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Passion v. Arrogance
A Dana and Goliath Story of Wine, Women & Wrong!



If you've ever considered starting your own winery, then it's well worth it to read Passion v. Arrogance: A Dana and Goliath Story of Wine, Women & Wrong! by Margaret Broderick. The title pretty much says it all. This is a small-vs-large, legal battle set between a pair of female lovers and the banks that first help them, then turn on them when things start to seem tough.

Passion v. Arrogance In many ways, the story isn't just about wine. In fact in the important ways, it is barely about wine. It begins as a love story, where you learn how Angee and Margaret first meet, fall in love, and become life partners. It progresses into a story of small business triumphs, as Angee and Margaret begin buying grape juice and creating well-received wines in a city in Indiana. They hold parties, weddings, events, and sell volumes of bottles from their mid-city location. The bank loves them, their patrons love them, and life goes well.

You learn a lot of business-savvy advice from Margaret as she describes the various ups and downs the winery goes through, from the hiring and firing to the trials and tribulations of moving stock and keeping the supply flowing. Anybody who thinks owning a winery is a quick ticket to millions should really read this book and study it. Running a winery is hard work, and earns few rewards. As Margaret explains, in their last year of operation (when things were in full swing and doing well) they took home under $10,000 for the entire year's work.

The first half of the book is fascinating as Margaret and Angee find solutions to problems and are on a great path of expansion and dreams. About half-way through the book, though, things turn down. With the year 2000, an economic downturn couples with Angee's worsening health problems. The winery is expanding, but there's just not enough income to make things work long term. The couple's dreams of retiring to Key West with a dog and a Baileys / Grand Marnier combo cocktail are just not working out. After a great deal of angst, Margaret and her soulmate decide to fold the business. You would think this is where most books would end.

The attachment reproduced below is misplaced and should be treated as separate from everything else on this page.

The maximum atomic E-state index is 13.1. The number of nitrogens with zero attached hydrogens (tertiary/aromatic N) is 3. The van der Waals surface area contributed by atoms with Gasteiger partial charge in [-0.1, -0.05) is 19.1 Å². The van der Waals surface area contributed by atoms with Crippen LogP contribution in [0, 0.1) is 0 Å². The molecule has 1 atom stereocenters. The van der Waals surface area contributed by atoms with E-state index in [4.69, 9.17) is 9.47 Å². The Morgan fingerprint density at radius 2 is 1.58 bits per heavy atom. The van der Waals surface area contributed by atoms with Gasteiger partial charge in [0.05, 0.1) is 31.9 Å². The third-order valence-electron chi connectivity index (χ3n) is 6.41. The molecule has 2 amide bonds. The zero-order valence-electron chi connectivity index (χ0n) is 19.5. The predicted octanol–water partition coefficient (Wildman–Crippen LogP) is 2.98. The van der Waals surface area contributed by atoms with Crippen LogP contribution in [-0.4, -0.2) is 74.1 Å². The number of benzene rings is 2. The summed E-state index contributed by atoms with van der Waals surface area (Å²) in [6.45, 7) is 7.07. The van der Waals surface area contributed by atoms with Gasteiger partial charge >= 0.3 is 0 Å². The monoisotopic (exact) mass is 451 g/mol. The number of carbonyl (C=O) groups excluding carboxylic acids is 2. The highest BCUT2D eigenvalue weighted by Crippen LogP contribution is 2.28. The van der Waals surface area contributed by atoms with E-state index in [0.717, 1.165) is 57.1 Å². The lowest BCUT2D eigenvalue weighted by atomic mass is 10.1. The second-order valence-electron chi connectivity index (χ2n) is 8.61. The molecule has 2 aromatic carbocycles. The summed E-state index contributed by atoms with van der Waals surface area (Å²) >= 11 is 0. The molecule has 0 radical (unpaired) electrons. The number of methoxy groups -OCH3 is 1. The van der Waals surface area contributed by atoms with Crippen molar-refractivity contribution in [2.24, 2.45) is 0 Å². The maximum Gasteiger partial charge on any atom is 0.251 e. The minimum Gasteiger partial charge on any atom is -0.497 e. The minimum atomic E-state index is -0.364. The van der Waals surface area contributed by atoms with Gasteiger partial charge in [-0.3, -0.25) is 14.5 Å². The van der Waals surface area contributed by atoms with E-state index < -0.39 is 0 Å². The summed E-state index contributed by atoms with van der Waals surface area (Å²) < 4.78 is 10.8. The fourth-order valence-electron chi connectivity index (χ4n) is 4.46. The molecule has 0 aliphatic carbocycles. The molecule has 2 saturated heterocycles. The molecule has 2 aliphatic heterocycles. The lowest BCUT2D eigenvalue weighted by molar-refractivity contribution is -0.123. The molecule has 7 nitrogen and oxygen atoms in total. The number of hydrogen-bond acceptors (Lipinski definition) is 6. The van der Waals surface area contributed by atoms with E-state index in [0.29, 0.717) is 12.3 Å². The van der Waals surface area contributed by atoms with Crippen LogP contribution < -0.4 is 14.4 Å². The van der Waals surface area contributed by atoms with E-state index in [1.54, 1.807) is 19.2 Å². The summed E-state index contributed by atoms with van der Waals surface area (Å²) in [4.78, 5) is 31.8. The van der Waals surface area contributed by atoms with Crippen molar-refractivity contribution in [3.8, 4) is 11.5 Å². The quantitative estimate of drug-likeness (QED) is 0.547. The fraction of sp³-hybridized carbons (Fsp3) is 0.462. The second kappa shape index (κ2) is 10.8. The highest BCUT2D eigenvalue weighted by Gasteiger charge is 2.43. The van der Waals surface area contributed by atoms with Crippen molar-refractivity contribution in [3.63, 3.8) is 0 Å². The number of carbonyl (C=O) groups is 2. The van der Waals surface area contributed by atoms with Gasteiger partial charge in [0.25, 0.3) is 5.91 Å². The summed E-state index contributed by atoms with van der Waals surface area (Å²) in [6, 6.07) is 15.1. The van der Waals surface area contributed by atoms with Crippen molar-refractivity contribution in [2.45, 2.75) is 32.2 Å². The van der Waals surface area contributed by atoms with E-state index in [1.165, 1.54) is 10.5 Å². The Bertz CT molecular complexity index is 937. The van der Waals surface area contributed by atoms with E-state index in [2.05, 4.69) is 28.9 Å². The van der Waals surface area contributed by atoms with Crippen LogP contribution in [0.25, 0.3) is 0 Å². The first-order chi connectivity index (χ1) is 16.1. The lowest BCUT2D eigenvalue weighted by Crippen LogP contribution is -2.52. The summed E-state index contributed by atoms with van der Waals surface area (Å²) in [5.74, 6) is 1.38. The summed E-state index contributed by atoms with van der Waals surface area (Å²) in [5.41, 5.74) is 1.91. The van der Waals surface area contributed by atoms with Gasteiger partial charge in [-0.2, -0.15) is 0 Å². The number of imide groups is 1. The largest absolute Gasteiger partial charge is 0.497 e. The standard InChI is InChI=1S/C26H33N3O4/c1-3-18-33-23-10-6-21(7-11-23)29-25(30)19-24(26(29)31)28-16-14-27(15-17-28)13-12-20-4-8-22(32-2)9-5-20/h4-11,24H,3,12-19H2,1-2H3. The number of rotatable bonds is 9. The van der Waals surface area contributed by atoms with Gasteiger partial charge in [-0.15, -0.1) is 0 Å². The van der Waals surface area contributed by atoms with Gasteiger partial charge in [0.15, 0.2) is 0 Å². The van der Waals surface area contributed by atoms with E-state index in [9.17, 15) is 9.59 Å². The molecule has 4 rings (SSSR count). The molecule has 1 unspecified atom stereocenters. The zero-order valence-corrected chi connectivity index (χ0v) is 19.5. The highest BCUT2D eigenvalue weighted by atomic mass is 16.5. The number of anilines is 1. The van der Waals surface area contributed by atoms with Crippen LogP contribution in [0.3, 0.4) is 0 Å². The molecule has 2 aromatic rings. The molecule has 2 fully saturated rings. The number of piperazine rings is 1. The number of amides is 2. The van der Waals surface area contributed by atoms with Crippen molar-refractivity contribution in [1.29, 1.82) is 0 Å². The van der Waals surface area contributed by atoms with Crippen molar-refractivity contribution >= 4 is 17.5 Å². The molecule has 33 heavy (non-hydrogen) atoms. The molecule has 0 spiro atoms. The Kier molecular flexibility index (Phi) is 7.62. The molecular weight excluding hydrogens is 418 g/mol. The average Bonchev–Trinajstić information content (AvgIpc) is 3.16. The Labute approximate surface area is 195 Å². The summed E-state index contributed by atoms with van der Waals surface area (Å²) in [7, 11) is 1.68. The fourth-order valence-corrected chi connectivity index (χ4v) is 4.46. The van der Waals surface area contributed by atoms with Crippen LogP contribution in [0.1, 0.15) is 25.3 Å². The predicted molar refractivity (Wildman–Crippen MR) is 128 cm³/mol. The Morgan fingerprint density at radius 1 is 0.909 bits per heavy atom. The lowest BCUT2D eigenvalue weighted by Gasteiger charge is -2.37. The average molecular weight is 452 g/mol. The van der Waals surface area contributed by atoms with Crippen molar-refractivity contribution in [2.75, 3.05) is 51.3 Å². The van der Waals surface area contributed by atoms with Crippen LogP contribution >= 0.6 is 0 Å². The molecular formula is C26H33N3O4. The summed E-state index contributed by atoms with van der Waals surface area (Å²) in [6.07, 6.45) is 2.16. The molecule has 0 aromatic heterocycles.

But Margaret is just beginning, and this is where the book changes from a story about the life and death of a winery into a diatribe against the evil forces that tromped her into the dirt. I can't fault Margaret at all. The bank was truly both nasty and blatantly illegal in its actions, judging from the book's records. Annoyingly, the book ends before the actual court cases do, so you don't get any sense that the bank was ever punished for its misdeeds. You do know at least that the FDIC was in the process of taking action against the bank. But in any case, a lot of the purpose of the second half of the book seems to be revenge against the bank and against the attorneys that mis-represented the winery. There are pages and pages of FDIC website printouts. Pages and pages of audio transcripts from meetings. Where the first half of the book was a joy to read and had me flipping pages quickly with a glass of wine in hand, by the time I got to Page 7 of the FDIC Complaint Printout, my eyes were beginning to glaze over. Did I really need to read Section 10-Dot-A with the exact percentage breakdowns of commercial real estate asset handling? At this point it seemed that the point of the book was to prove that the Gaia winery owners were in the right. Well, there was little doubt of that. They could have referred to webpages for me to read the extra information, if I really needed the proof. I didn't need to wade through pages of legal printouts and word-for-word transcripts of legal meetings to get that point across.

There are a few other minor issues. The writing style in general is great - very direct, forthright, honest, You really get a sense (or so I assume, not having met her!) of what Margaret is all about. Margaret isn't shy in revealing her problems, and says right out that some people have an issue in dealing with her. I appreciate that. But there are times that the writing makes it hard to know who is speaking, or who is being discussed, or where the participants are. It means you have to go back and re-read the paragraph once or twice to get a sense of what is actually going on. With the book in general being such a great, smooth read, the times that that happens do stand out.

I imagine that some readers will have a problem reading about two females who are so obviously in love with each other. The entire first section of the book barely mentions wine or wineries - but does tell how the two women dance, give foot massages and kiss. Some people will be wondering just what they are getting themselves into. But even if this isn't usually your cup of tea, I highly encourage you to stick with it. The love story is a critical set-up to the epic battle that is about to take place. Even if you don't personally approve of women loving women, think of it as reading about a mixed race couple if you lived in the 50s. Even while the pairing might seem unusual to you, the battle that they face - and the love and obstacles that are involved as they rise against all odds - is common to us all.

Author: Margaret Broderick



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